Saturday, July 24, 2010

An eagle eye


COLUMN: AT THE HELM

The Ombudsman for Local Self-Government Institutions, M.R. Hariharan Nair, corrects wrong-doings by municipal bodies and panchayats

By Shevlin Sebastian

At 10.30 a.m. on a Thursday, there is a sizeable crowd at the PWD Rest House, near NGO Quarters, Kakkanad. The Ombudsman for Local Self-Government Institutions, M.R. Hariharan Nair, is holding a sitting.

Beeran, a resident of Kalamassery had filed a case stating that a contractor K.K. Biju who had been asked to remove 2,500 cubic metres of earth, near a stretch of land near his house, took away 7,500 cubic metres, in collusion with municipal officers.

The Kalamaserry municipality, represented by Chairperson A.M. Arifa and Secretary Raghuraman argue that Biju took away 3,500, instead of 7,500 cubic metres. Biju admits that excess mud had been removed, but, nevertheless, asks the municipality to pay the Rs 5 lakh due to him.

The adversaries state their arguments in front of Nair, who listens, with an impassive face, asks for certain papers, inspects them, makes jottings in his dairy, and finally states, “I will issue an order in this case.”

The post of Ombudsman was set up in 2000 to monitor the activities of the local bodies. “The functions are four-fold,” says Nair. “On receiving complaints, I have to check whether, ‘inaction’, ‘excessive action’, ‘corruption’ or ‘maladministration’ has taken place.”

He gives an example of maladministration. Last year, owing to political and religious overtones, a certain chapter in a Class 8 social science text book was banned from being taught by two panchayats. “They do not have the power to pass this resolution,” says Nair. “So I intervened. The Ombudsman is the only person who has the power to cancel this decision.”

However, most of the complaints are in regard to inaction by municipal bodies and panchayats.

“A marriage or birth certificate has not been issued,” says Nair. “A person had applied for a building permit six months ago, but it is yet to be granted. A building has been complete, but the number has not been given. The inaction usually happens because the complainant has not paid a bribe.”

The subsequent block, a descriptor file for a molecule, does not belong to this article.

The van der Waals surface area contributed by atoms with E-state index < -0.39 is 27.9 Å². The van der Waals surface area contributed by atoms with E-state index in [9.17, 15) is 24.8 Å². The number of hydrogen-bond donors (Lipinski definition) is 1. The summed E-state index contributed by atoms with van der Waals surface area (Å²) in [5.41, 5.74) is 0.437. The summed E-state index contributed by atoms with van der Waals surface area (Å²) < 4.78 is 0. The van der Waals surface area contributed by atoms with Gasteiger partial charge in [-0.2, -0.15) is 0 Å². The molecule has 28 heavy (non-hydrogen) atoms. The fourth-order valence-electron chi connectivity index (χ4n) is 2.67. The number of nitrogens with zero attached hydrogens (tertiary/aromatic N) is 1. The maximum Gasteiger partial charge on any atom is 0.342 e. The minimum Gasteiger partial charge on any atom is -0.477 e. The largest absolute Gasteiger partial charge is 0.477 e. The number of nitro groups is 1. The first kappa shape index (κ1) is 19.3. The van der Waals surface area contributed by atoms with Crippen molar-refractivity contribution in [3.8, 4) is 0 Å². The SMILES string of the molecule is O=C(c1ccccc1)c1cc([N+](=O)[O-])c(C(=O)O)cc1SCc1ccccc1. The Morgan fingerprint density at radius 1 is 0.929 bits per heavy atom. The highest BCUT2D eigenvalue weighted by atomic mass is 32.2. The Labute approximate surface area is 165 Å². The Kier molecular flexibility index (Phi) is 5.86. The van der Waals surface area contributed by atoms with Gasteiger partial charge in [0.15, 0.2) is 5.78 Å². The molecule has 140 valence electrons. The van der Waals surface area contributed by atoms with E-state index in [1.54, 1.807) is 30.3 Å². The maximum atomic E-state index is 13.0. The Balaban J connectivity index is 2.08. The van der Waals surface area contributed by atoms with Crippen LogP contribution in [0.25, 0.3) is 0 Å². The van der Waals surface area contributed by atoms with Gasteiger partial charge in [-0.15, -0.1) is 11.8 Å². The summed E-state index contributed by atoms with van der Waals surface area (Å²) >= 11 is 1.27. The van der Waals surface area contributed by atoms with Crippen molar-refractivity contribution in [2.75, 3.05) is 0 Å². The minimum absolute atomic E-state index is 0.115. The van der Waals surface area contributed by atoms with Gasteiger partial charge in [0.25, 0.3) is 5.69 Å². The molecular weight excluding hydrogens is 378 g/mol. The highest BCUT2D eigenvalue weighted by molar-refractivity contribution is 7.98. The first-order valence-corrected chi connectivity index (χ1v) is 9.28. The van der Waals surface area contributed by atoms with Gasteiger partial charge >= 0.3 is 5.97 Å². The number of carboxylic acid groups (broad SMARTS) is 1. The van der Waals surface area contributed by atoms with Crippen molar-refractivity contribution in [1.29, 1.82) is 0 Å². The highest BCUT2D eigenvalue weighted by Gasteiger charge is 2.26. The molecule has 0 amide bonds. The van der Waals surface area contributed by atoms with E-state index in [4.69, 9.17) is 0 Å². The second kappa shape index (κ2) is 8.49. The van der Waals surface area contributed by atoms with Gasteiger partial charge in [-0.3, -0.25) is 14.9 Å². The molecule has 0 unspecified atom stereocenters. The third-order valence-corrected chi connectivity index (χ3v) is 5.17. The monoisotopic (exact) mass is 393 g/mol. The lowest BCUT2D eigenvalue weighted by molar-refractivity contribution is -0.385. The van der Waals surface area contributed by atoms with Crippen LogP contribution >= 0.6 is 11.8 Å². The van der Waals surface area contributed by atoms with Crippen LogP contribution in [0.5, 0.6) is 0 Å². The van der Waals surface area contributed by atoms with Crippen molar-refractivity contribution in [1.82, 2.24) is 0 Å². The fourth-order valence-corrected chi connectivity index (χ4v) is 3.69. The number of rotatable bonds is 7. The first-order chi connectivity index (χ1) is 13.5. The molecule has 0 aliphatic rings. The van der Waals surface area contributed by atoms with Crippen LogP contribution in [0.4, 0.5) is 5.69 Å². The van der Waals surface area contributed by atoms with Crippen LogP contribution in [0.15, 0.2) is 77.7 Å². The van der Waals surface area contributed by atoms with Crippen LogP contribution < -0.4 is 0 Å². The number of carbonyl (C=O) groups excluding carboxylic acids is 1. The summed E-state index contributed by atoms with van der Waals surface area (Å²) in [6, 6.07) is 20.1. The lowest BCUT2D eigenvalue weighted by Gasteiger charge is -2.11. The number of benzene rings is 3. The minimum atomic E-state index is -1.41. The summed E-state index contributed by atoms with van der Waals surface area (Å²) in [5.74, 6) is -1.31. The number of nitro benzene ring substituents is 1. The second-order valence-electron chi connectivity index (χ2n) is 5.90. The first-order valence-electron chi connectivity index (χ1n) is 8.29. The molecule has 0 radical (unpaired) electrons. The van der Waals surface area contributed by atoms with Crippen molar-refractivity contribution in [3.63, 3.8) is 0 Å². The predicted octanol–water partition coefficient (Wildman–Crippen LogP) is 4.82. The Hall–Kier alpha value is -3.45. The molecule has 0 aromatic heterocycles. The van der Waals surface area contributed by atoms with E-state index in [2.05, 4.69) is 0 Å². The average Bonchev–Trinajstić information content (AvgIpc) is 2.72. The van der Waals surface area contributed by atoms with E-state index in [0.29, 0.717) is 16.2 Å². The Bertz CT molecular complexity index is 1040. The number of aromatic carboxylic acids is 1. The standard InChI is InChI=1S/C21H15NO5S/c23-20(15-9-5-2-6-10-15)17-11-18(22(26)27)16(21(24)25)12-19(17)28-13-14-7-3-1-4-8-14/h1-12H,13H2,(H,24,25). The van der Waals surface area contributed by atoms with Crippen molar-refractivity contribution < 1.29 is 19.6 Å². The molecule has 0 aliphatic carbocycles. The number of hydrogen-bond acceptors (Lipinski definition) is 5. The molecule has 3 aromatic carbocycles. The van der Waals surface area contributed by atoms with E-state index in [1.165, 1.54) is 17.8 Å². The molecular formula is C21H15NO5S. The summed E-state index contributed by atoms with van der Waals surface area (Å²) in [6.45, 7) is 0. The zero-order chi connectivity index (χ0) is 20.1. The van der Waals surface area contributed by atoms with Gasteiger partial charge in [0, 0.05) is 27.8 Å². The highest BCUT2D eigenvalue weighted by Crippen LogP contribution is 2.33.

For Nair, the job satisfaction comes when he is able to provide justice for the poor. “Hundreds of people in the past few months were able to get houses, to which they were entitled, under the EMS Housing Scheme,” says Nair.

Most of the time, the allotments were diverted to affluent and well-connected persons. So the poor had no option but to file a case. (This is very easy, because all you need to do is to fill an application form that costs only Rs 10).

“When I ensured that justice was done, the beneficiaries shed tears of joy,” says Nair. Also, unlike a High Court Judge who does not follow up once an order is issued, an Ombudsman ensures that his orders are implemented. “Recently I imposed a liability of Rs 1000 on a Municipal Secretary for non-compliance of an order,” he says.

Since Nair is the only Ombudsman for the whole of Kerala, he is constantly travelling from place to place to hold sittings: Thiruvananthapuram, Thrissur, Palakkad, Kochi, Kozhikode and Kannur. Usually, he lists 40 cases a day, but at the recent hearing at Kochi, 47 cases were posted, which meant that he had less than ten minutes to deal with each case.

A lawyer, Pratap Abraham Varghese, who was present at the Kochi sitting, suggested that the government should appoint a few more ombudsmen, so that cases can be resolved quickly. “The burden on one man is too much,” says Pratap.

Meanwhile, Nair says that while many problems can be solved, some are insurmountable, like the disposal of waste. He says that the Thrikakkara panchayat had acquired 40 cents of land several years ago to build a waste treatment plant, but the local people had not even allowed a boundary wall to be constructed.

“Kerala is such a small and densely populated state, that it is impossible to find a suitable location where there are no people around for a safe distance,” he says. “And it does not help that the people have a NIMBY attitude: ‘Not In My Backyard.’”

But Nair is candid enough to admit that the residents who live near the Brahmapuram waste treatment plant are going through hell. “The stink is unbearable,” says Nair. “Can you eat food sitting next to a lavatory? The water is polluted, while diseases are rampant.”

He says that the way forward is for every building to have a waste treatment plant. “This is the only method by which we can solve the crisis of waste disposal,” says Nair, whose three-year term will end on March 16, 2011.

(The New Indian Express, Kochi)






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